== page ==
67 DePaul Law Review 333 (2018)
This Article seeks to transcend perennial election versus appointment debates-including debates over campaign finance and the impact of "dark money"-by taking a closer look at why judicial selection is a contentious mess and discussing how it might be fixed. First, I present the case for elective and appointive systems. Second, I show that the arguments for each system are exaggerated or flawed.Third, I explore why it has been hard for proponents of each system to perceive and acknowledge those exaggerations and flaws, and propose ways to narrow the divide. Although the divide can and should be narrowed, I conclude that it cannot be eliminated altogether. Ultimately, which system is "best" will unavoidably turn on which selection system's core values take precedence in a given state at a given time.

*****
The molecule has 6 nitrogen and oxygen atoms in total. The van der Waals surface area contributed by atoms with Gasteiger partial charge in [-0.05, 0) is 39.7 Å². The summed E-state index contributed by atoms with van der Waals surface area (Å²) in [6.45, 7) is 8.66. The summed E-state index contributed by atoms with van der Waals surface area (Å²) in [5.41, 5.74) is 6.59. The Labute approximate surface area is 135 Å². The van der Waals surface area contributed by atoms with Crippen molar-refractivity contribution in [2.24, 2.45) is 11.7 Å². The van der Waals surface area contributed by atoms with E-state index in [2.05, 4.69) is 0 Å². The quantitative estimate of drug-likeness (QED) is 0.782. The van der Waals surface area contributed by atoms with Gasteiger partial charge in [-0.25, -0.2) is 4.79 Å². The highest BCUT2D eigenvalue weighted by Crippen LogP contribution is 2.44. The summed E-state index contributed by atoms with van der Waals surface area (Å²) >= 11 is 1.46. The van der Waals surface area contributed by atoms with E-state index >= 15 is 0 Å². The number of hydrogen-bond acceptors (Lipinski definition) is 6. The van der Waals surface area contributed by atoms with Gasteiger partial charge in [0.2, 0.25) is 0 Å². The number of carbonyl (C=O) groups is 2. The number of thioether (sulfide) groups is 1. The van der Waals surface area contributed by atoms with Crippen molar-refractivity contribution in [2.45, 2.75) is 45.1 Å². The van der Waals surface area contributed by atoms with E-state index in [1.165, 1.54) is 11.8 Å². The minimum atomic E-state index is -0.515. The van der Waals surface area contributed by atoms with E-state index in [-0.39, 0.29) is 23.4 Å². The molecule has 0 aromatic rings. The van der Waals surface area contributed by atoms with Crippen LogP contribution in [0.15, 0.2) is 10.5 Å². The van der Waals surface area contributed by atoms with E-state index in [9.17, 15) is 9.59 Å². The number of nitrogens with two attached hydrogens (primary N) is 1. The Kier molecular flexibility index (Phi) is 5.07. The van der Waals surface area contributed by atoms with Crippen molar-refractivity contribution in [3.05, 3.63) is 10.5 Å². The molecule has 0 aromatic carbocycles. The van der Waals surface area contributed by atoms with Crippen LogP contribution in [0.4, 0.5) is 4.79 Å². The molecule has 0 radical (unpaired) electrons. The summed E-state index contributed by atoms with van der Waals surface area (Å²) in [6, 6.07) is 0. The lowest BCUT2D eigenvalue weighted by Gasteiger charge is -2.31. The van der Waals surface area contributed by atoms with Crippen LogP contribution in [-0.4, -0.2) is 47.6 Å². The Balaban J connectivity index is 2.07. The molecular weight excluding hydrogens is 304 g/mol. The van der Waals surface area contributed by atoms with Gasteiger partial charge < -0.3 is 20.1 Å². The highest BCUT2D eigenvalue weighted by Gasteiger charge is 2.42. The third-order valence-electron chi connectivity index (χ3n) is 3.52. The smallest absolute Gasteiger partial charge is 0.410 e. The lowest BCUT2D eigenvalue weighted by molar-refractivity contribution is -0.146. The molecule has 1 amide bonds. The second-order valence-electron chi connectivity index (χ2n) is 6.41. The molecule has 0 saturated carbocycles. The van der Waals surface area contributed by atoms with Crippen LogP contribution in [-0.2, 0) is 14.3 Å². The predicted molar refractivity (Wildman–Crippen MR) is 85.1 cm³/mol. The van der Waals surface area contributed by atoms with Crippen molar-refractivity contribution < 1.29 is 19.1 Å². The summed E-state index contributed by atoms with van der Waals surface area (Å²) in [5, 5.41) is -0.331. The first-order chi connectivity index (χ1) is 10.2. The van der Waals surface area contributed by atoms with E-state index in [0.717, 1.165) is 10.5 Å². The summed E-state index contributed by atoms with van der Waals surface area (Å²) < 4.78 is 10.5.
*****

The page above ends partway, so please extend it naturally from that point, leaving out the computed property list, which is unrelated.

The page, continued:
Geyh, Charles G., "Judicial Selection and the Search for Middle Ground" (2018). Articles by Maurer Faculty. 2768.